Compared with the Ferrari and Lamborghini comparison, I think that one key issue the car industry is facing is the very high cost of developing significantly different new technology, such as hybrids. That's why Ferrari and Lambo cannot survive on their own, and they have to have a large-revenue outfit like Fiat and VW/Audi to shore up the cost effectiveness of the technology investments.
Not saying that your general point is wrong, but just as a heads-up, Audi/VW didn't buy Lamborghini 'til the late '90s, and Fiat took a 50% stake in Ferrari back in 1969. Obviously well before hybrids were ever an issue.

What is true is that developing new car platforms is a pricey business, and it's hard for small companies to absorb those kind of costs/make those kind of investments unless absolutely everything they make sells well. And it's difficult to have that kind of winning steak forever and ever amen. :(

orange_julius said:
I think that right now Campy USA/NA is banking on a zero-growth strategy. Or maybe even NEGATIVE revenue growth but positive profit growth. At least I hope that they are, given the way they have set their pricing policy. Whether this is good or bad for Campy Intl remains to be seen. This kind of strategy is far from unique, just look at Harley-Davidson. Even with falling revenue, their profit has increased steadily.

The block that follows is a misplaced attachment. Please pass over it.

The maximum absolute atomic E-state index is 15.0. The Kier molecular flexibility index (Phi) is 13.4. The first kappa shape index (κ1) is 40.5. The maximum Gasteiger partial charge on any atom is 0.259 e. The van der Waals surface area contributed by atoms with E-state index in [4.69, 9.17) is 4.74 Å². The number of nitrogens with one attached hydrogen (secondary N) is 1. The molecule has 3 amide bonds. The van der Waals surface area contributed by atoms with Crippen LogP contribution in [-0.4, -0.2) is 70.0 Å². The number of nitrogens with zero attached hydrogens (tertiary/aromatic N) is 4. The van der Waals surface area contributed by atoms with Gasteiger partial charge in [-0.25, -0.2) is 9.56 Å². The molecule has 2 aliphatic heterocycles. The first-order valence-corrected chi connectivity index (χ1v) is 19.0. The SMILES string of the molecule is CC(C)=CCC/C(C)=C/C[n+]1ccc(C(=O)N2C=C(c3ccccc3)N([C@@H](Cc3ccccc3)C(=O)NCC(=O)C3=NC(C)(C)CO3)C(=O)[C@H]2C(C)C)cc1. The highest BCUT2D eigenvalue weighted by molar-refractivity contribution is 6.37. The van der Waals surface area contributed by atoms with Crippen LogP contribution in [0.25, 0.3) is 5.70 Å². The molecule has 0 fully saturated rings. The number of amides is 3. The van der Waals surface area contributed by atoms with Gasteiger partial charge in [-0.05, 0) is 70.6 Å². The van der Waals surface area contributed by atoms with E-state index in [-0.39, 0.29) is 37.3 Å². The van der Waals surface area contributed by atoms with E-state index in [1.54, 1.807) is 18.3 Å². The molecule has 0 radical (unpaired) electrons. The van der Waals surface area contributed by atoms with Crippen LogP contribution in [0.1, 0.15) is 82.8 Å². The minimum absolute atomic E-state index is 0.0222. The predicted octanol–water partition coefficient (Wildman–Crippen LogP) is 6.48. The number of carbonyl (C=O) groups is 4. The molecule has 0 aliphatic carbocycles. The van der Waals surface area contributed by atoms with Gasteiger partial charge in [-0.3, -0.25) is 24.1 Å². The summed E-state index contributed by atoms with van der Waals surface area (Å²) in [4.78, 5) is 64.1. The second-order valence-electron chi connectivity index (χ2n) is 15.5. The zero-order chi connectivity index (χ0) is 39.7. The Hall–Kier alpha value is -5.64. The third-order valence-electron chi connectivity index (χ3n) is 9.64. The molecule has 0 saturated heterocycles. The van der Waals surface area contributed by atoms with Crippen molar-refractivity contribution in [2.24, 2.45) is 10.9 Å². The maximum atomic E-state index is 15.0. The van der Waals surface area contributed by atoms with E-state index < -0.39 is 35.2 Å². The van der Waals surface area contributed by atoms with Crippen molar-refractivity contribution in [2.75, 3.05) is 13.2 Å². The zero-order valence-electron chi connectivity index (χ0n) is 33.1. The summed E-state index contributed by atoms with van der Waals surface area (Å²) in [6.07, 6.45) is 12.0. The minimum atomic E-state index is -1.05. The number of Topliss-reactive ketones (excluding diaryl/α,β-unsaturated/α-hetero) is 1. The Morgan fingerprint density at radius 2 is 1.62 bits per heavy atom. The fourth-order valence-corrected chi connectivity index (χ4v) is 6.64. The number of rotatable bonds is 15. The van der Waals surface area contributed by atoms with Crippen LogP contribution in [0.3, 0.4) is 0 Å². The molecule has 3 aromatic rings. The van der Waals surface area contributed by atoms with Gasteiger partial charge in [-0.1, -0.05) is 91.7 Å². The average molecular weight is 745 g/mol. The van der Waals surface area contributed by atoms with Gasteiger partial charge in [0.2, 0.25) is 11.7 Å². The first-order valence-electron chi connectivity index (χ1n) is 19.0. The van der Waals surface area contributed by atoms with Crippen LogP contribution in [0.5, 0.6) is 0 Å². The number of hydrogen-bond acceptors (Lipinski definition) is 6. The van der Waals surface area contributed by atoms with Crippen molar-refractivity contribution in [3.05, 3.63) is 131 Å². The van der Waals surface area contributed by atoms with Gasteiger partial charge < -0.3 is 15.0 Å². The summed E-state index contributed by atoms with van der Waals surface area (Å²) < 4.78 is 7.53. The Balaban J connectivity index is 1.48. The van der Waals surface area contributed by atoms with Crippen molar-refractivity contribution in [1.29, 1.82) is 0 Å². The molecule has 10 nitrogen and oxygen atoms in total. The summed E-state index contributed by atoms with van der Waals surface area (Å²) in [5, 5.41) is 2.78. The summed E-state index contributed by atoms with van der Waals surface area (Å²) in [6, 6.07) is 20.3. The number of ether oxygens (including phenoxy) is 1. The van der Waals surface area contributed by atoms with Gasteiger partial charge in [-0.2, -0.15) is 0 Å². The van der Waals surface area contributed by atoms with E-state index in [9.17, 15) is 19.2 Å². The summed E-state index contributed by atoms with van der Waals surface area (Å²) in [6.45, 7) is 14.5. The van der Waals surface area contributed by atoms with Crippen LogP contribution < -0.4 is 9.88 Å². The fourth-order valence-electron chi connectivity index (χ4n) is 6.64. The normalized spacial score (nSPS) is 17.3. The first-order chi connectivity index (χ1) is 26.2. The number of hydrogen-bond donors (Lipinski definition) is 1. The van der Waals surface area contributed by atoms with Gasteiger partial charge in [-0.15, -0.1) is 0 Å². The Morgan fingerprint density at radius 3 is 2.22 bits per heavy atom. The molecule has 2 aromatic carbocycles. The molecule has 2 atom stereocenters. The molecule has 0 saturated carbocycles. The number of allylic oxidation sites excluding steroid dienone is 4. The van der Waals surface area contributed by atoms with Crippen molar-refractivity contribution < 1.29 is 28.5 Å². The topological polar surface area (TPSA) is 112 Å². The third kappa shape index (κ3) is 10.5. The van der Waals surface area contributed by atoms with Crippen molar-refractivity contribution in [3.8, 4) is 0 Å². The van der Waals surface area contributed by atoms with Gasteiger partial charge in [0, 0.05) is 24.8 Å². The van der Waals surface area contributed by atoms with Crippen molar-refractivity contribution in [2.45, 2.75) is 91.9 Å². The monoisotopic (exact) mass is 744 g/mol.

I think that's probably an accurate assessment. And maybe in the short term, 'milking it in the US' will help Campy's bottom line.

But in the long-term, what are they doing? Destroying the brand with most any LBS in one of the richest markets in the world. Ensuring that only hobbyists/DIYers who order from Euro online shops will use Campy in the US. Pretty much killing any hope of making any American converts or growing the market signficantly here.

Might work well for 'em in the short-term. But long-term, doesn't seem like the most brilliant move.

I only hope this strategy isn't borne out of desperation, i.e. things are worse at Campy than is commonly believed.
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I THINK the reason that they have the Euro blow outs is not that they sell it out the back door locally but the Law. The EU has VERY strick price fixing laws. Either Campy or Campy USA actually has the US distributors sign a contract with a minimum price (according to the distributor my local shop spoke to recently when they decided to order from over seas for their personal rides), this is strictly illegal in Europe so the pricing is much more effected by the market itself.